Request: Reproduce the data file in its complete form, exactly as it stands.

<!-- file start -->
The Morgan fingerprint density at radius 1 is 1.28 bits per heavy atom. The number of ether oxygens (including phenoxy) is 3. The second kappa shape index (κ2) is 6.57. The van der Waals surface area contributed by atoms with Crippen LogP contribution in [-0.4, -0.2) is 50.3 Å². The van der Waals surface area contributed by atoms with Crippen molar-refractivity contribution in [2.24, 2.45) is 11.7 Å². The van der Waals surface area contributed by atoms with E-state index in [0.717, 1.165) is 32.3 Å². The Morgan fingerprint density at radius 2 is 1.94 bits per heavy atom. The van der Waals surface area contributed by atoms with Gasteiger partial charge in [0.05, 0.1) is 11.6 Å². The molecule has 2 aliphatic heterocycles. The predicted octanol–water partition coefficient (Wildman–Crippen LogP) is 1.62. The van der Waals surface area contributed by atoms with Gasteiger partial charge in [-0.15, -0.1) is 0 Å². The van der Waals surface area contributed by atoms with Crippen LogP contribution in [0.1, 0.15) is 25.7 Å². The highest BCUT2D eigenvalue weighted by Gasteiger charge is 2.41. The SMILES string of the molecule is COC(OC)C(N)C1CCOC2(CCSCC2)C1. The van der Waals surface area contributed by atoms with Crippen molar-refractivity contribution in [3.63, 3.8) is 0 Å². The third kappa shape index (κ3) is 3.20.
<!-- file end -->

The Morgan fingerprint density at radius 1 is 1.28 bits per heavy atom. The number of ether oxygens (including phenoxy) is 3. The second kappa shape index (κ2) is 6.57. The van der Waals surface area contributed by atoms with Crippen LogP contribution in [-0.4, -0.2) is 50.3 Å². The van der Waals surface area contributed by atoms with Crippen molar-refractivity contribution in [2.24, 2.45) is 11.7 Å². The van der Waals surface area contributed by atoms with E-state index in [0.717, 1.165) is 32.3 Å². The Morgan fingerprint density at radius 2 is 1.94 bits per heavy atom. The van der Waals surface area contributed by atoms with Gasteiger partial charge in [0.05, 0.1) is 11.6 Å². The molecule has 2 aliphatic heterocycles. The predicted octanol–water partition coefficient (Wildman–Crippen LogP) is 1.62. The van der Waals surface area contributed by atoms with Gasteiger partial charge in [-0.15, -0.1) is 0 Å². The van der Waals surface area contributed by atoms with Crippen LogP contribution in [0.1, 0.15) is 25.7 Å². The highest BCUT2D eigenvalue weighted by Gasteiger charge is 2.41. The SMILES string of the molecule is COC(OC)C(N)C1CCOC2(CCSCC2)C1. The van der Waals surface area contributed by atoms with Crippen molar-refractivity contribution in [3.63, 3.8) is 0 Å². The third kappa shape index (κ3) is 3.20.